In December 2014, reports emerged about the Chinese building a large military base on the Nanji islands to improve China’s readiness to respond to a potential military crisis and strengthen its surveillance over the air defence identification zone it declared in the East China Sea in November 2013. Satellite imagery analysis by IHS Jane’s released on January 22, 2015 confirms that China is indeed building a military base on islands near the disputed Senkaku/Diaoyu islands. Japan, meanwhile, is not standing still either. In April, Tokyo announced measures to strengthen its defence and surveillance capabilities with a troop presence and military radar station in Yonaguni, 150 km (93 miles) from the Senkaku/Diaoyu Islands.
The American Factor
A potential military standoff between China and Japan cannot be contemplated without factoring in the American variable.
It is not far off the mark to say that Japan’s Defence policy following 1971 was evolved in a way that made Japan highly dependent on its alliance with US. The Treaty of Mutual Cooperation and Security between the United States and Japan was first signed in 1952 following the signing of the Treaty of San Francisco. It was amended later in 1960 to provide Japan with a more equal footing. The treaty established that any attack against Japan or the United States perpetrated within Japanese territorial administration would be dangerous to the respective countries’ own peace and safety. It requires both countries to mitigate common dangers.
In 2012, a US diplomat stated that the Senkaku island dispute clearly falls under the security treaty obliging United States to come to Japan’s aid if it is attacked. And in May 2015, John Kerry once again reaffirmed that United States would come to Japan’s aid. Putting treaties commitments aside, an important question to ponder over is whether the US will come to Japan’s aid and risk a direct confrontation with China over the Senkakus.
Hypothetically speaking, if a conflict were to erupt between Japan and China, it would be hard to predict the American response. Even if the US was bound by the security treaty with Japan, the fact of the matter remains that the American economy is largely dependent on the People’s Republic of China. If China and Japan engage in a dispute over the Senkakus the possibility – even if quite remote – of the US prioritizing conflict resolution over militarily backing Japan is a possibilty that the Japanese cannot afford to ignore.
Furthermore, given the nature of the Sino-Japanese economic ties, any dispute with China would have a negative impact on the Japanese economy. Therefore, can Japan actually ill-afford to engage in a war with China? Even though the Abe Government is attempting to make changes to its peaceful constitution, it still is not ‘battle ready.’
China, the third player in the game, would still be reluctant to start a war over the issue of the Senkaku islands since its military capabilities still cannot hope to match the US, which might come to the aid of Japan. It is here that the continuous signalling of the American resolve as recently reiterated by the American Secretary of Defence, Ashton Carter at the 2015 IISS Shangri La Dialogue becomes significant. As things stand, the three countries are locked in a situation of mutual stalemate interspersed with mutual dependence and competing interests.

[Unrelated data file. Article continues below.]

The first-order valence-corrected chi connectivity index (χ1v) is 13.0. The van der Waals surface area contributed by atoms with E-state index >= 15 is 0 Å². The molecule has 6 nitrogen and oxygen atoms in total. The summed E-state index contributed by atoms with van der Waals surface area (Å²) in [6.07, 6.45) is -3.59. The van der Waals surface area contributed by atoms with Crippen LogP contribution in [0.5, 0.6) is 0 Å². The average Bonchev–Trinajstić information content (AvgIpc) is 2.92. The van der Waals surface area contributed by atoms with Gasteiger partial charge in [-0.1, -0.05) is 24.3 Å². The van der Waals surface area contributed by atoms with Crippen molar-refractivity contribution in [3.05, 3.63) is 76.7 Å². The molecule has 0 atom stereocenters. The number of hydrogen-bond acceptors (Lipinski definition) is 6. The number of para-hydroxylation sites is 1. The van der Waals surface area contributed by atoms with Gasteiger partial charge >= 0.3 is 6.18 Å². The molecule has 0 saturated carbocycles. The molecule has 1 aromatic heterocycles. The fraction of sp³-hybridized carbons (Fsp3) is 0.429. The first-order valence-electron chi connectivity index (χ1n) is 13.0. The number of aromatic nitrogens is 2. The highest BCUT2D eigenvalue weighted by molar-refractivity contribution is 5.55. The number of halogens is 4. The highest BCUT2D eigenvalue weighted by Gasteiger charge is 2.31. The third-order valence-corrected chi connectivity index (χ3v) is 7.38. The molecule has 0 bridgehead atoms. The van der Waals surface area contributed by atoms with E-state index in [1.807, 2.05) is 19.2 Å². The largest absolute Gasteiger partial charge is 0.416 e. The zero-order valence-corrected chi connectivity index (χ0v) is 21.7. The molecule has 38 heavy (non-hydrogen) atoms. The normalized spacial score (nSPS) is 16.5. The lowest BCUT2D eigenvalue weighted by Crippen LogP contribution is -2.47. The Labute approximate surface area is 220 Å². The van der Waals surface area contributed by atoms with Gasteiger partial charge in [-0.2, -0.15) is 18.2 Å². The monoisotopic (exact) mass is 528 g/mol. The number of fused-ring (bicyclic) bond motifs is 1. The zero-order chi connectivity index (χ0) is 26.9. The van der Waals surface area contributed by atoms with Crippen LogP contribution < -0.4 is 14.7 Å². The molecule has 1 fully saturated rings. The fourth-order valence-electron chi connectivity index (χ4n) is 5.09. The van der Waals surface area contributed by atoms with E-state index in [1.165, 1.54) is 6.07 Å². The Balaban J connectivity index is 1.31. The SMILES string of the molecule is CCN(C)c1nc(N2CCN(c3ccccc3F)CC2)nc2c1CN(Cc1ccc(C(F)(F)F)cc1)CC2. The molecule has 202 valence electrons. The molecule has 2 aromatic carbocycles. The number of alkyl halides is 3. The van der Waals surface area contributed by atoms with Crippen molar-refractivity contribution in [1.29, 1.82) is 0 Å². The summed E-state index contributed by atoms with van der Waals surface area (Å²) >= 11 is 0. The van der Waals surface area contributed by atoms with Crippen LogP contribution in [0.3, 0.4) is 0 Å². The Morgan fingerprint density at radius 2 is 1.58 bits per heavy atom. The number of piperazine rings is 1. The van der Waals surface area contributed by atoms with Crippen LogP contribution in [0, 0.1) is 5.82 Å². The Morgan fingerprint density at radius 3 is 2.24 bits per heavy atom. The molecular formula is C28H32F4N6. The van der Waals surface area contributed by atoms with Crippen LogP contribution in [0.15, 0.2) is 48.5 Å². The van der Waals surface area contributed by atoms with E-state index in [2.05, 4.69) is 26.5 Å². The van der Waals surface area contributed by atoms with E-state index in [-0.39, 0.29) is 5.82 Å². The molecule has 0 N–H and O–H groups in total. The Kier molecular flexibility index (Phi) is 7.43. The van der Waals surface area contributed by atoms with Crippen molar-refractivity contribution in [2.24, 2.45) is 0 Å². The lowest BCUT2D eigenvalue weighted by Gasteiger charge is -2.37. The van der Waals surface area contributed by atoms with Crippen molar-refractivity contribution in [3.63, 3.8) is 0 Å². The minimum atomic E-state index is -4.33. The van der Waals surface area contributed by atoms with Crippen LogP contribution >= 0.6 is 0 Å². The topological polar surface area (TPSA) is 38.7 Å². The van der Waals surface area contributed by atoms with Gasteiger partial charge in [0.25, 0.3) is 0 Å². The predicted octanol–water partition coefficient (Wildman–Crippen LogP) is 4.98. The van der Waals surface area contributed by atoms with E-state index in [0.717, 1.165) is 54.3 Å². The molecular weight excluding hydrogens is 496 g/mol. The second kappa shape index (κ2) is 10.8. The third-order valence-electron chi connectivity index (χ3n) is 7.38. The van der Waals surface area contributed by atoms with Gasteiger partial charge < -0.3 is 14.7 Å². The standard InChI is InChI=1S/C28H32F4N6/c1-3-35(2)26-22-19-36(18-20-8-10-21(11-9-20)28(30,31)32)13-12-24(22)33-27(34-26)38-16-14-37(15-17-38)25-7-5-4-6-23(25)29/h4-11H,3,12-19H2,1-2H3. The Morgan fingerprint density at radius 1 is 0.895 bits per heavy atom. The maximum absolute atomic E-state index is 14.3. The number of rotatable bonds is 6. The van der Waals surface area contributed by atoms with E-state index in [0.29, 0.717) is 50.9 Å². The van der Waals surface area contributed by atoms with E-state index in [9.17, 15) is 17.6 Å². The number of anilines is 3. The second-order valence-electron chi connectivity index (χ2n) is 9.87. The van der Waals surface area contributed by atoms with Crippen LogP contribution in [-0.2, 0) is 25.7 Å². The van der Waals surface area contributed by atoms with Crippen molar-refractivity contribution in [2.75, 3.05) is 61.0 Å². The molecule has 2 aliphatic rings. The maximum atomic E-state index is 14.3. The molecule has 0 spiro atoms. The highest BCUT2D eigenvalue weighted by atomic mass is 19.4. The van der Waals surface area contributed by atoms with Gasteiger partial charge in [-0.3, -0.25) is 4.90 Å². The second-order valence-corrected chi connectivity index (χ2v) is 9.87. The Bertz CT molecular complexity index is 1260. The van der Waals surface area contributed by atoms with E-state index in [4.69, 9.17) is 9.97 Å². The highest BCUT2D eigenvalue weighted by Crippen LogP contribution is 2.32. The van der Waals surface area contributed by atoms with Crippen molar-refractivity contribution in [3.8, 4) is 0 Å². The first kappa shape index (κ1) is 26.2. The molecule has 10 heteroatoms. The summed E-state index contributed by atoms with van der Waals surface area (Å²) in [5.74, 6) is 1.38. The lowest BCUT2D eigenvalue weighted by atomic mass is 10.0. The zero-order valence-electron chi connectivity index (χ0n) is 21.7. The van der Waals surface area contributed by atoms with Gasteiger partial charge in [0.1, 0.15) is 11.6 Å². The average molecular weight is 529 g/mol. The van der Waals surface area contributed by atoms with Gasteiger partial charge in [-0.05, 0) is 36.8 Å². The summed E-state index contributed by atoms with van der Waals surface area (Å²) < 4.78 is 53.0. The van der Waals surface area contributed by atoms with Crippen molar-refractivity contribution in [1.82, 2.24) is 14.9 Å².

Senkaku islands: An uncertain future
In the end, it all comes down to China and Japan’s scramble for oil resources and China’s irrepressible need to flex its muscles in the region. Nationalist sentiments of both the Chinese and Japanese public are forcing the leaders to maintain a tough stand instead of negotiating the dispute. But it is not a problem that has no solution. But it is not an intractable problem without any solution. Even at this juncture when both China and Japan are engaged in a quiet military build-up, there remains a scope for negotiation. While China generally employs strong arm tactics, it is eager to maintain the image of ‘peaceful rise’. Japan too is keen on resolving the dispute through peaceful means. A brief period of calming tensions is required before either country can engage in talks about the issue of Senkaku/Daioyu islands. Though immediate solutions are not possible, exchanging views on the issue in a candid manner thereby signalling to the ‘other’ one’s interests and intensions is a step in the right direction.
Despite competing interests, could Japan and China consider joint exploration and exploitation of the potential reserves? Would that be a sensible strategy that the two countries could adopt? The choices before the countries and their leaders are very clear. The future will be shaped by the choices they make now.
About the Author
Meenakshi Viswanathan is pursuing her Masters in International Studies at the Stella Maris College, Chennai. This article was written during her Summer Internship at the International Strategic and Security Studies Programme (ISSSP), NIAS, Bangalore.